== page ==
I have a looming deadline (hence the radio–blog??–silence), but goldfinches in the catnip plants this morning are reminding me to write about, well, goldfinches in the catnip.
I planted some catnip in the garden of our old house. Baby catnip plants kept coming up. I kept some, pulled most, and transplanted a few to a “nursery bed” outside the garden when we were shifting from living in the old house to the garage to the eventual new house. The catnip plants in that nursery bed got really big–and they made still more baby catnip plants.
Once the house was (almost) finished and we started a few landscaping beds on the south side of the house last summer, I transplanted said catnip plants to the new beds. Those plants have really taken off this year, now that they are at least three years old. I planted three of them together and they’ve turned into quite a catnip shrub this year.
I was thinking about transplanting two of the catnip plants later this season because the catnip blob has gotten a little too big for my gardening aesthetic.
However, turns out that the goldfinches love the catnip plants and have been picking seeds–or something–out of the plants the past few weeks as the flowers have started to get past their peak. There’s a goldfinch couple–a bright yellow boy and a more subdued girl–out there right now and they are happily munching the little seeds. (At least I assume there are seeds. I haven’t thought about catnip plants before as bird food–only as kitty toy–so I supposed I should go out and investigate what exactly they are eating. However, see looming grant deadline.)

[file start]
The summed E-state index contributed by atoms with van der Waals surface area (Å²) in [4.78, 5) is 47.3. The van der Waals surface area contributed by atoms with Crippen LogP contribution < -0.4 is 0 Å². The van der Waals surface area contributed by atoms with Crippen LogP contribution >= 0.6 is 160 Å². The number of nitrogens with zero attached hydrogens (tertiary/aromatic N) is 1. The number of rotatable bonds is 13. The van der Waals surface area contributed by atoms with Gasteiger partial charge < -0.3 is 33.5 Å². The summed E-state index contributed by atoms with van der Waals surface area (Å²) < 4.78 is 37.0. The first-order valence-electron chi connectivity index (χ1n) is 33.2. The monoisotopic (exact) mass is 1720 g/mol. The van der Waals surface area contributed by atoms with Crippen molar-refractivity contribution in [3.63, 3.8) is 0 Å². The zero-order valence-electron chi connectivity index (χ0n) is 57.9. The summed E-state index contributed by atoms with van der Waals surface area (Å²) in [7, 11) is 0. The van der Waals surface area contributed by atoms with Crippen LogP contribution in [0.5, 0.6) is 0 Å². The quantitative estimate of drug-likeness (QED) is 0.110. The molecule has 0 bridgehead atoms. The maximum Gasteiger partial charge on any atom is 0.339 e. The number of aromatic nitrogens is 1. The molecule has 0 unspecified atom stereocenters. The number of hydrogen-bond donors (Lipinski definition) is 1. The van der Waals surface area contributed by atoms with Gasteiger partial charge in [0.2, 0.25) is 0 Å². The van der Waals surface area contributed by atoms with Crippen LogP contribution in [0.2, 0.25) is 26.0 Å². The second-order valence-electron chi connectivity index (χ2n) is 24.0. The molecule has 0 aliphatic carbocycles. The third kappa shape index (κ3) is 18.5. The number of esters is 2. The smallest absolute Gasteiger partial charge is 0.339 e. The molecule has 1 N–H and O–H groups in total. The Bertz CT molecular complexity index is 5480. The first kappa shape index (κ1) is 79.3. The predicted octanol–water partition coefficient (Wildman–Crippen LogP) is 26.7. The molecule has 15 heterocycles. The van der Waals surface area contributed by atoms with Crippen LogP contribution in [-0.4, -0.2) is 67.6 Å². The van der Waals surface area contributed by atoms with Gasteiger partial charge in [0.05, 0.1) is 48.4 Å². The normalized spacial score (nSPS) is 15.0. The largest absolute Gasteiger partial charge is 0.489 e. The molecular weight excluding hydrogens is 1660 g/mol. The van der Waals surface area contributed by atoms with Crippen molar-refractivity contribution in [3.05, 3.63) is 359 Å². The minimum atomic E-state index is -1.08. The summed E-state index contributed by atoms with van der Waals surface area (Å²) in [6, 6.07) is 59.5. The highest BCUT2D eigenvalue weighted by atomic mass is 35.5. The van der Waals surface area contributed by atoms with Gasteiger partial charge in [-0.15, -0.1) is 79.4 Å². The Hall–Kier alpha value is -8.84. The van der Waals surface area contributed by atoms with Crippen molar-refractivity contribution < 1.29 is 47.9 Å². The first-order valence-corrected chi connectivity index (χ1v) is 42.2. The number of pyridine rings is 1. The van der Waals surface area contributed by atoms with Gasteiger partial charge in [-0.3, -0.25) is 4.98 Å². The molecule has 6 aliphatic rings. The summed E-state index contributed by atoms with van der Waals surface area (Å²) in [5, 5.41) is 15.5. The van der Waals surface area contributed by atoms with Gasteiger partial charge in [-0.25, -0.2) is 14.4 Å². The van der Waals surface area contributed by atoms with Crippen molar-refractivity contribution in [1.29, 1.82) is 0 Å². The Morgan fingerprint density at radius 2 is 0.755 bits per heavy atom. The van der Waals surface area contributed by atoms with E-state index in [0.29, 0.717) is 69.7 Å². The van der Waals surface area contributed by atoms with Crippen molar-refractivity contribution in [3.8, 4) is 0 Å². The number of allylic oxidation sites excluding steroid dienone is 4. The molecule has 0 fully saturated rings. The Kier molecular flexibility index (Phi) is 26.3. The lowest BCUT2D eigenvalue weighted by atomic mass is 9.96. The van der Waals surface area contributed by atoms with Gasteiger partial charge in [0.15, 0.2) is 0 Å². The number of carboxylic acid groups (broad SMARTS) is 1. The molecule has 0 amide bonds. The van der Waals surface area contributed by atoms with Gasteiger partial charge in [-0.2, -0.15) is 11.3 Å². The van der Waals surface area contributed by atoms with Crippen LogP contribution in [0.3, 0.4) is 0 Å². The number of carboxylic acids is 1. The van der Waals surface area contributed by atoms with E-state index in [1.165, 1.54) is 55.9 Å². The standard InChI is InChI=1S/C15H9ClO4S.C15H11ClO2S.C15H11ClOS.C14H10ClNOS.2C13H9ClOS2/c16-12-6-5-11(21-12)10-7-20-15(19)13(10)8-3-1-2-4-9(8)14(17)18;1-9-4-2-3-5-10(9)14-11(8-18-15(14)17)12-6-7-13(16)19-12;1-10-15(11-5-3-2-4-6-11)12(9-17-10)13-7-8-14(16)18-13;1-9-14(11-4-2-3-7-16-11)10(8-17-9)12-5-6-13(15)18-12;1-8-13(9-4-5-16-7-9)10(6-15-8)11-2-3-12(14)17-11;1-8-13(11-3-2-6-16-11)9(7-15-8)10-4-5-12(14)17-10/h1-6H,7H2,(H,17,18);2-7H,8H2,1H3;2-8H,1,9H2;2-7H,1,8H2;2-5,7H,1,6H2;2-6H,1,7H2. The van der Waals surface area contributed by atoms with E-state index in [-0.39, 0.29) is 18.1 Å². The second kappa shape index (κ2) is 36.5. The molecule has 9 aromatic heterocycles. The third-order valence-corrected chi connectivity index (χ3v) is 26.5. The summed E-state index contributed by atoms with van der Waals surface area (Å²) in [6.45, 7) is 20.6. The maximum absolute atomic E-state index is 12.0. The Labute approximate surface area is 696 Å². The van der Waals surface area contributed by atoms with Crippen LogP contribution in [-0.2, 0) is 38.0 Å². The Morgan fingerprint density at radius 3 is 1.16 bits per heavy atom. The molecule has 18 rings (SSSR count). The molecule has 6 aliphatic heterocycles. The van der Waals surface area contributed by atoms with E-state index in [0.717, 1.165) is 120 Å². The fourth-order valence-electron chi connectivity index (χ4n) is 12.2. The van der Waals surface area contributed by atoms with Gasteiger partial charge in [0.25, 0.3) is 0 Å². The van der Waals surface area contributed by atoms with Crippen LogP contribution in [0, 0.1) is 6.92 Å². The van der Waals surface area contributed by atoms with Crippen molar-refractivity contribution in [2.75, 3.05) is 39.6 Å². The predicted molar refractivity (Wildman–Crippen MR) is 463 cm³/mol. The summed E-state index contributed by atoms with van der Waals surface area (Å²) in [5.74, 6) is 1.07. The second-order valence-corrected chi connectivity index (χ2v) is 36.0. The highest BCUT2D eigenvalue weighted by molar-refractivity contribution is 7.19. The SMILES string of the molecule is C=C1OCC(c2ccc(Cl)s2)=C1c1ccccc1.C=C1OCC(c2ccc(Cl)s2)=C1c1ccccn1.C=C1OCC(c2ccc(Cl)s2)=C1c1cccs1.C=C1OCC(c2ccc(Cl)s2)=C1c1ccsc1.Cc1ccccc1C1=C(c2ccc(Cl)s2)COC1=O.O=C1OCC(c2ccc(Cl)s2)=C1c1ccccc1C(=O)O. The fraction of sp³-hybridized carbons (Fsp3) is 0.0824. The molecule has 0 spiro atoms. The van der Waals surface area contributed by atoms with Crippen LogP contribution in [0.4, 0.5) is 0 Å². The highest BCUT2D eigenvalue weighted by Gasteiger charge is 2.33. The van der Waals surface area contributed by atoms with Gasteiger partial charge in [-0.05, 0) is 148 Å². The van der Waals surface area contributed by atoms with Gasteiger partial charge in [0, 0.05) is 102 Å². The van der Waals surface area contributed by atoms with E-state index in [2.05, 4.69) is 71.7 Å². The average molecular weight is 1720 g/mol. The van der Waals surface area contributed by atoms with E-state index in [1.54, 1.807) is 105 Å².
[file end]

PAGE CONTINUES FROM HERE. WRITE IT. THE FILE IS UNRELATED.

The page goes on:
At any rate, now I’m rethinking transplanting two of the three catnip plants because the goldfinches are clearly quite pleased with the current scenario. And seeing them flutter around and awkwardly sit on the relatively small catnip plant branches pleases me. So maybe we’ll leave things as is.